Aristotle was the father of biology. Does that mean that Zeus was the backbone of biology? No more than evolution is the backbone of biology. So, evolution isn't a science; It's a philosophy. Otherwise, we wouldn't be having this debate. Biology is the study of biological organisms and biological systems. Where those systems came from is not an empirical science, unless you claim evolution is a science, then you need to empirically establish that hypothesis, without a creator.

No evolutionists has ever empirically established common descent, life from non-life, etc. So, evolutionists are not using the same methodology as other scientists, they simply converge on the same philosophy.

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Hi jason777

That's a different take on things. I was assuming the OP was asking: Do the evolutionary sciences (biology, phylogenetics, paleontology etc) measure up to the methods of science?

What you seem to be saying is its the evolutionist philosophy that doesn't measure up to the methods of science. You may well be right. For my part, I wouldn't expect a philosophy to conform to the methods of science.


Cheers - S.

#30 MarkForbes

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Posted 07 May 2011 - 02:19 AM

...
You previously noted that in scientific fields outside of evolution, circumstantial evidence is used. In fact, it seems to me that in many natural sciences the bulk of the evidence circumstantial. So I'm not seeing that as a "strike" against evolution science specifically.

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Use of circumstantial evidence may occur outside Evolutionary theory. But that the bulk of evidence in natural sciences is circumstantial, that's definetly not the case. Take any physics textbook. Unless it is dealing with some speculative theory or fringe physics you'll see that 99% of the evidence isn't circumstantial, but testable hard facts on mechanics, thermodynamics, optics,electricity, magnetism, etc. That's why it's called "hard science". It may get a bit less hard in fields like astronomy, but as far as todays observable phenomena are concerned most it is testable and repeatable. Evolution on the other hand is a theory about the past about origins, which are placed into distant past. That makes ist for one untestable. And what they take as hard evidence is merely speculation based on their paradigm. That doesn't disprove evolution (as itself isn't falsifyable), but it certainly is a valid strike against the claim that ToE would be "hard scientific fact".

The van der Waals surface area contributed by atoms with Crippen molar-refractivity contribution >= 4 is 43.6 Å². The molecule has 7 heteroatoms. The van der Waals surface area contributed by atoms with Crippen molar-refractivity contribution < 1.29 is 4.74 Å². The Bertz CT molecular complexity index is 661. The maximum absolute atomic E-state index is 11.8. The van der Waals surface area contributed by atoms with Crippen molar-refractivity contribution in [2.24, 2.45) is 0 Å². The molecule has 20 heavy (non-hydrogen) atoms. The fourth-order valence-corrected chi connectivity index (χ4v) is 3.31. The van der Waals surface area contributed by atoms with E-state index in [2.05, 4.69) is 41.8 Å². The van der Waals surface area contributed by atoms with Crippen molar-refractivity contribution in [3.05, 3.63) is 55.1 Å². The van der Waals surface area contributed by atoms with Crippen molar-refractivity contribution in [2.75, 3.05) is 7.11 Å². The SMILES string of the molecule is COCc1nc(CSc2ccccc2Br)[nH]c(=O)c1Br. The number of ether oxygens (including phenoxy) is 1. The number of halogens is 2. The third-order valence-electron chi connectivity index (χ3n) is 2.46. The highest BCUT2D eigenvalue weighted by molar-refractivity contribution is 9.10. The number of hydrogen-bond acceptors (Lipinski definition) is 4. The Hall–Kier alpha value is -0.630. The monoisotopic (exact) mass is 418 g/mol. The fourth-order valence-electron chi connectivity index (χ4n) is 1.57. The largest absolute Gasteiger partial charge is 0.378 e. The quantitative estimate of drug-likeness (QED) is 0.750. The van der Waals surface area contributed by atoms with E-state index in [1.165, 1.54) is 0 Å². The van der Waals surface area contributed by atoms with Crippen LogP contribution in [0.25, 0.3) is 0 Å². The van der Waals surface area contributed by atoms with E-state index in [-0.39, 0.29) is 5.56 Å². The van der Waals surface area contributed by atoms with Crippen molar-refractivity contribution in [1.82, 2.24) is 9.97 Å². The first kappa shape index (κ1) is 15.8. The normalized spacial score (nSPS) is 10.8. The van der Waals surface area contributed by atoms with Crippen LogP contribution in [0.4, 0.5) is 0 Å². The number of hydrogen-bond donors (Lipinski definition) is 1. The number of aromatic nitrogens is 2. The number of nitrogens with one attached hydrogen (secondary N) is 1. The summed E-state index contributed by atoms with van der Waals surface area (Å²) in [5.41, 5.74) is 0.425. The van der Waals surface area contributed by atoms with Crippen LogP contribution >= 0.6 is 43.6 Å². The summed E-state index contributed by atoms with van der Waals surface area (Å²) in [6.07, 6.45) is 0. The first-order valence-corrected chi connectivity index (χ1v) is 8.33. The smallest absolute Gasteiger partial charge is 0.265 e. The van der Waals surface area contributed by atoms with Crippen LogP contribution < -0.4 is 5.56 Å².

T.o. origines may fall into fields outside sciences anyway (like religion and philosophy).

You also previously noted that in fields outside evolution, interpretation is subject to the paradigm of the researcher. Of course, I agree that applies no matter what field of science you are in (and outside science too). So again, I'm not seeing that as a strike against evolution science specifically either.

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But that gets a problem, when the "researcher" excludes any explanations outside their paradigm a priori. That is what Evolutionists do.

#31 jason777

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Posted 07 May 2011 - 03:47 PM

That's a different take on things. I was assuming the OP was asking: Do the evolutionary sciences (biology, phylogenetics, paleontology etc) measure up to the methods of science?


Would changing the Linnaean classification system based upon baseless and unproven assumptions be living up to the scientific methods of taxonomy? according to some evolutionists, chimps should be reclassified as a sister species in the genus Homo.


http://www.scienceda...30521092615.htm

Chimps belong in the genus Pan because they aren't even related close enough to other apes to be grouped together with them, certainly not with humans. Could a species with opposable toes, shoulders designed for brachiation, a baculum, and quadrapedal possibly be considered a member in the same genus as a species that does not?

Posted Image

Also, would putting human feet on lucy be adhering to the scientific method when no known ape has human feet? If we stick to science, then I would wait until I found a complete fossil before I made such assumptions.

#32 SeeJay

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Posted 08 May 2011 - 04:23 AM

You previously noted that in scientific fields outside of evolution, circumstantial evidence is used. In fact, it seems to me that in many natural sciences the bulk of the evidence circumstantial. So I'm not seeing that as a "strike" against evolution science specifically.

Use of circumstantial evidence may occur outside Evolutionary theory. But that the bulk of evidence in natural sciences is circumstantial, that's definetly not the case. Take any physics textbook. Unless it is dealing with some speculative theory or fringe physics you'll see that 99% of the evidence isn't circumstantial, but testable hard facts on mechanics, thermodynamics, optics,electricity, magnetism, etc. That's why it's called "hard science".